EPA Changes Plan for New Bedford Harbor Cleanup

Buzzards Bay Coalition still concerned agency leaving too much toxic PCB pollution behind


NEW BEDFORD, Mass. — The city recently got some good news regarding the cleanup of one of the most contaminated marine Superfund sites in the country. At a meeting late last month, the Environmental Protection Agency (EPA) said it would abandon its plan to bury contaminated sediment along the shoreline in bulkheaded cells called confined disposal facilities and will instead dispose of the material out of state.

For the past four years, the Hands Across the River Coalition, the Buzzards Bay Coalition and local officials have been advocating for the best possible cleanup for the PCB-polluted harbor, steering the EPA away from cost-cutting decisions such as confined disposal facilities (CDFs) and upper harbor confined aquatic disposal (CAD) cells that would keep contamination in the harbor instead of disposing of it off-site.

The EPA was even challenged in court on its $366 million clean-up settlement with AVX Corp., the company bearing the most responsibility for New Bedford Harbor’s contamination. That settlement will fund about 90 percent of the cleanup, according to the EPA. The suit filed against the EPA claimed the federal agency wasn’t providing enough money to fully clean up the harbor.

The EPA has been cleaning up New Bedford Harbor for decades, because of the industrial release of polychlorinated biphenyl (PCB) for some 35 years, from 1940-1975.

For the sites above, the EPA selected a clean-up level based on a target PCB concentration in sediments after removal action was taken. The Fields Brook, Ohio, and New Bedford Harbor are the top two contaminated sites, but they are dramatically different. New Bedford Harbor contained 900,000 cubic yards of sediment at PCB‐contamination levels of up to 10,000 parts per million. The Fields Brook is 53,000 cubic yards with maximum PCB‐contamination levels of 610 ppm. Fields Brook also is a relatively small site in active industrial use, which bears little, if any, resemblance to the complexity of residential, recreational, commercial and industrial land uses surrounding New Bedford Harbor. (Data compiled by the Buzzards Bay Coalition from EPA Documents, November 2012)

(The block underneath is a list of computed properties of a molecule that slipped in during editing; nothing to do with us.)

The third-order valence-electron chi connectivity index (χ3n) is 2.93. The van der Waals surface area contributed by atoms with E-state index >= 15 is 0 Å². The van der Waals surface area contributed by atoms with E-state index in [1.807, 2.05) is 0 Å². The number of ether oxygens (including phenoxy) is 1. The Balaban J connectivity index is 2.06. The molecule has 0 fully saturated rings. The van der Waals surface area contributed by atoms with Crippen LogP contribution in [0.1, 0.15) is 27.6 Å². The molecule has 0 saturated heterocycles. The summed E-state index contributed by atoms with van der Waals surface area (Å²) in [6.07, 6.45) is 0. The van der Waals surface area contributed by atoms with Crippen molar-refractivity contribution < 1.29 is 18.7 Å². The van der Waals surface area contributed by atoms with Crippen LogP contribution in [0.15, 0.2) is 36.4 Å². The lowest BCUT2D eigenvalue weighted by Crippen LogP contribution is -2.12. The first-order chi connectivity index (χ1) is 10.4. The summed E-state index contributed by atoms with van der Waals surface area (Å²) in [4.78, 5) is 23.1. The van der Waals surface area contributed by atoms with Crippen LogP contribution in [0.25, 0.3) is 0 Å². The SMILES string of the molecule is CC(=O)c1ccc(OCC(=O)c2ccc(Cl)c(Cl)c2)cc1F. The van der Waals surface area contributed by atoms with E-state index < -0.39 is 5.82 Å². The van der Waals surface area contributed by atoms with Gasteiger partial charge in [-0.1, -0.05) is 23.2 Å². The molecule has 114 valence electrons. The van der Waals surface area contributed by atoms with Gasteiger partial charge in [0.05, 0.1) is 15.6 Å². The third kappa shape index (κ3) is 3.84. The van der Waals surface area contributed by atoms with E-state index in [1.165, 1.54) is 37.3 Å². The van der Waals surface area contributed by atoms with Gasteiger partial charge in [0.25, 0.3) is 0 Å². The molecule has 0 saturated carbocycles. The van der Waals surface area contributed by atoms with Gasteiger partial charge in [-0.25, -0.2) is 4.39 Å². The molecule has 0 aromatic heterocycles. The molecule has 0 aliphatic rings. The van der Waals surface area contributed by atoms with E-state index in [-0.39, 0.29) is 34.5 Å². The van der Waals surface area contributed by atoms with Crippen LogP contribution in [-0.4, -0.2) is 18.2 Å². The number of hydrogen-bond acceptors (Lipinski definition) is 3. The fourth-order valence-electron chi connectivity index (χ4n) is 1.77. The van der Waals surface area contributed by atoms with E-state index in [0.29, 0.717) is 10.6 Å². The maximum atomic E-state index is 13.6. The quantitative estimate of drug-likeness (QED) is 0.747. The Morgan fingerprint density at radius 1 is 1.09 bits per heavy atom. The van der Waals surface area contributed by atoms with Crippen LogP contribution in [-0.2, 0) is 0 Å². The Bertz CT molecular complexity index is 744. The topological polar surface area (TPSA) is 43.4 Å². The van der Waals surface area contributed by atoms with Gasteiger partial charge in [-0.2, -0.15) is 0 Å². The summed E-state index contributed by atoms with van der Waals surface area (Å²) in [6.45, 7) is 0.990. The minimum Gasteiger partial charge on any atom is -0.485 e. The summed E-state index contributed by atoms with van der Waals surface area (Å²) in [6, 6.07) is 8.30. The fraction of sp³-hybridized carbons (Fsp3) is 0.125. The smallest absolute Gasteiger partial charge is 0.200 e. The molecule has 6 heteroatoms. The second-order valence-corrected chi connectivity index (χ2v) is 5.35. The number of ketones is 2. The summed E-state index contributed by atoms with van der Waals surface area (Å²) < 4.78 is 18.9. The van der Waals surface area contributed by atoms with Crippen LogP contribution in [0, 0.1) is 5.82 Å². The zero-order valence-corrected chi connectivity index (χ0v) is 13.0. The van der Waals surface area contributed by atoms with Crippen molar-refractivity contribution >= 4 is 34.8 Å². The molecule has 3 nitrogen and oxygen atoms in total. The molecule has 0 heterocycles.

“There were significant and direct discharges of PCBs into the north end of the harbor until PCBs were banned,” Ginny Lombardo, EPA team leader for the New Bedford Harbor Superfund site, said during an April 8 talk at the New Bedford Whaling Museum. “This ecosystem was severely degraded by PCBs. The solution is to remove the PCBs.”

The EPA has been dredging the site since 2004, removing about 250,000 cubic yards of contaminated sediment. Another 650,000 cubic yards needs to be removed for the site to be considered remediated, according to Lombardo.

Instead of burying much of that heavily PCB-contaminated sediment from the upper harbor in CDFs or CAD cells, the EPA will now ship the material, by rail or truck, to a special disposal facility in Michigan — a process Lombardo called “very expensive.”

Opponents had been arguing that these clean-up methods would permanently leave behind high levels of cancer-causing PCBs in the most contaminated part of the harbor — a place, they said, where thousands of people live, work and play.

“Because of our strong advocacy, EPA is getting rid of the majority of PCBs from New Bedford Harbor,” Buzzards Bay Coalition President Mark Rasmussen said following the April 23 meeting. “By raising our voices, the community can influence the direction of this cleanup so future generations can inherit a safe, clean harbor.”

Concerns, however, still linger. In some parts of the harbor, the EPA is planning to leave behind 50 times more toxic pollution than it has in similar waterway cleanups in other parts of the country, according to the Buzzards Bay Coalition.

“We’re relieved that the EPA is properly disposing of what they’re scooping up from the bottom of the upper harbor,” Rasmussen said. “But the fact remains that they’re still leaving too much toxic pollution behind. If this cleanup goes forward as planned, the entire harbor will still be off-limits to fishing and shellfishing.”


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  1. I am originally from Michigan and all of my family still lives in Michigan Where in Michigan is this stuff being sent? How can Michigan residents tract what is coming in and what is going to happen to it?

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